I worked as  nurse midwife for nearly 20 years and know quite a bit about the awesome gift of our sexuality. I was afraid I must have some deep-seated psychological dysfunction that would make me want to choose celibacy as my desired mode of expressing love in our world. It seems pretty oxymoronic, after all. On the other hand, how could anything adequately express love for God? I wonder if this is the best deep down philosophical and psychological explanation for the attraction to religious celibacy. When no amount of loving could ever be enough to express such a big love, a commitment to love beyond the physical, may for some be the best response of all.


The celibate mode of loving is not about giving up, but about witnessing to a love that fulfills and completes as deeply as the most passionate of sexual expressions. One thing I know from my midwifery career is that a big part of the pleasure of sex, is its ecstatic, almost mystical component.

Prayer can lead to a similar fulfillment. After all, doesn’t it make sense that the God who created us for ecstasy would also attract us in this most positive of human experiences?


Not that being a nun is always ecstatic! Any more than being in a married relationship is always ecstatic. My choice of religious celibacy, while not always easy, has been deeply fulfilling, healthy, and what brings me the deepest happiness.

Which is not to say that I don’t need deep down soul friends and companions as much as the next person. These anchor me in the sure knowledge of being loved and valued. Some of my deepest down soul friends are married couples who have on occasion blessed me with some pretty profound conversations. They tell me their married intimacy both expresses and deepens their relationship to God as well as to each other. Their spirituality, growth, and capacity for intimacy are of a piece with their married commitment in, through, and with this God of wondrous Mystery.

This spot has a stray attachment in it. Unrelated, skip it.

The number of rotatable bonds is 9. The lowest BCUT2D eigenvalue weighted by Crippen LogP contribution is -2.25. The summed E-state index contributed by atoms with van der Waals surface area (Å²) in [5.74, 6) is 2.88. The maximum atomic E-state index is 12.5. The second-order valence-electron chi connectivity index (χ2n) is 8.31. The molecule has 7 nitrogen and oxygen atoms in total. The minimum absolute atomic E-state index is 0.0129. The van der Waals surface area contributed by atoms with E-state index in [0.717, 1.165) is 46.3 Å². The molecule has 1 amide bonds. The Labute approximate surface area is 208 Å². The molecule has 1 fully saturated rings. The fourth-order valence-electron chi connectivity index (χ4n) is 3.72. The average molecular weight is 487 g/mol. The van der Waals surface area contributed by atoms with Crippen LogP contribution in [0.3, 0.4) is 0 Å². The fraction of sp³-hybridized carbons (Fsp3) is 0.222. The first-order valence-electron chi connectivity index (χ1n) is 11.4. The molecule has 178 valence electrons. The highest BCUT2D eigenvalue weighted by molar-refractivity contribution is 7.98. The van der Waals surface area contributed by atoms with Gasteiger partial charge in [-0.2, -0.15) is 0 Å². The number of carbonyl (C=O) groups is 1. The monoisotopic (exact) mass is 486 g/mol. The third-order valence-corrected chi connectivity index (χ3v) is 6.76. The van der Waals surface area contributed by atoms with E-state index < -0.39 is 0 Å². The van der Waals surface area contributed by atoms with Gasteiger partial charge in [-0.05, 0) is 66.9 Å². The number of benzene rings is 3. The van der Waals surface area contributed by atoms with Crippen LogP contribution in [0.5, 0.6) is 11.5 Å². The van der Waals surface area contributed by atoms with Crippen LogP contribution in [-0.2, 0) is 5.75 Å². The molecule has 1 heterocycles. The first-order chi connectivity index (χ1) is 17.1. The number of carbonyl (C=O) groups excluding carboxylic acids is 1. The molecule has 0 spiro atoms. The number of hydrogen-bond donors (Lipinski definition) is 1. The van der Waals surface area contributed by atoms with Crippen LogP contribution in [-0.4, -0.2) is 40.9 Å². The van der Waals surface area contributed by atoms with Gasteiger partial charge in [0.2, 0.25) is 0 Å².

Deep waters these, and very beautiful.

Another thing I love about the celibate way of loving is that it really does free me to take risks and be available to the needs of others. More so for me than if I had family obligations which must enter the decision-making equation. This is a good choice for my adventurous spirit.

When all is said and done, I guess my celibate commitment is the best response I can give to Mary of Magdala’s plaintive refrain in Jesus Christ Superstar:  “I Don’t Know How to Love Him.”  I don’t really know how to love the God of Love either, but this feels right, and it makes me happy.

Deep waters these, and very beautiful.


About the Author

Schenk head shot2Sister Chris Schenk has worked as a nurse midwife to low-income families, a community organizer, a writer, and the founding director of an international church reform organization, FutureChurch. Currently she writes an award-winning column “Simply Spirit” for the National Catholic Reporter.

Her recent book Crispina and Her Sisters: Women and Authority in Early Christianity (Fortress, 2017) was awarded first place in History by the Catholic Press Association.